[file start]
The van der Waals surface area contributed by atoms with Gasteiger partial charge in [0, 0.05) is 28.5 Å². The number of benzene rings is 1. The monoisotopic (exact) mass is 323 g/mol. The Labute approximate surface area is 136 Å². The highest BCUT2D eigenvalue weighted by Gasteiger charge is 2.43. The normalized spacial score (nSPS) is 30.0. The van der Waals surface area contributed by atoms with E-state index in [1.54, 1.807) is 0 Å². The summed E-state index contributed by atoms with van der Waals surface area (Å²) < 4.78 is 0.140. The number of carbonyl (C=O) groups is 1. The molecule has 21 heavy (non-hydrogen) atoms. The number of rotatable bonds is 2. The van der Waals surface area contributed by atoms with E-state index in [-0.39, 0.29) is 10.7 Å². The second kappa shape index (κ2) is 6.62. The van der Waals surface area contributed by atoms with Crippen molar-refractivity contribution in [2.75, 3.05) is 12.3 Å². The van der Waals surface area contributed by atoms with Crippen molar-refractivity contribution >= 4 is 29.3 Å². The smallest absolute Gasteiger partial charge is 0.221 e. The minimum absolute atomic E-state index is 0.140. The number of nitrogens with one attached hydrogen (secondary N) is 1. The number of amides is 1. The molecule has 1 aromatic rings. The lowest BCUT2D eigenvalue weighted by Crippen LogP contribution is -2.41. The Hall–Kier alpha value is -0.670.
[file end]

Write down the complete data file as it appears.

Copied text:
The van der Waals surface area contributed by atoms with Gasteiger partial charge in [0, 0.05) is 28.5 Å². The number of benzene rings is 1. The monoisotopic (exact) mass is 323 g/mol. The Labute approximate surface area is 136 Å². The highest BCUT2D eigenvalue weighted by Gasteiger charge is 2.43. The normalized spacial score (nSPS) is 30.0. The van der Waals surface area contributed by atoms with E-state index in [1.54, 1.807) is 0 Å². The summed E-state index contributed by atoms with van der Waals surface area (Å²) < 4.78 is 0.140. The number of carbonyl (C=O) groups is 1. The molecule has 21 heavy (non-hydrogen) atoms. The number of rotatable bonds is 2. The van der Waals surface area contributed by atoms with E-state index in [-0.39, 0.29) is 10.7 Å². The second kappa shape index (κ2) is 6.62. The van der Waals surface area contributed by atoms with Crippen molar-refractivity contribution in [2.75, 3.05) is 12.3 Å². The van der Waals surface area contributed by atoms with Crippen molar-refractivity contribution >= 4 is 29.3 Å². The smallest absolute Gasteiger partial charge is 0.221 e. The minimum absolute atomic E-state index is 0.140. The number of nitrogens with one attached hydrogen (secondary N) is 1. The number of amides is 1. The molecule has 1 aromatic rings. The lowest BCUT2D eigenvalue weighted by Crippen LogP contribution is -2.41. The Hall–Kier alpha value is -0.670.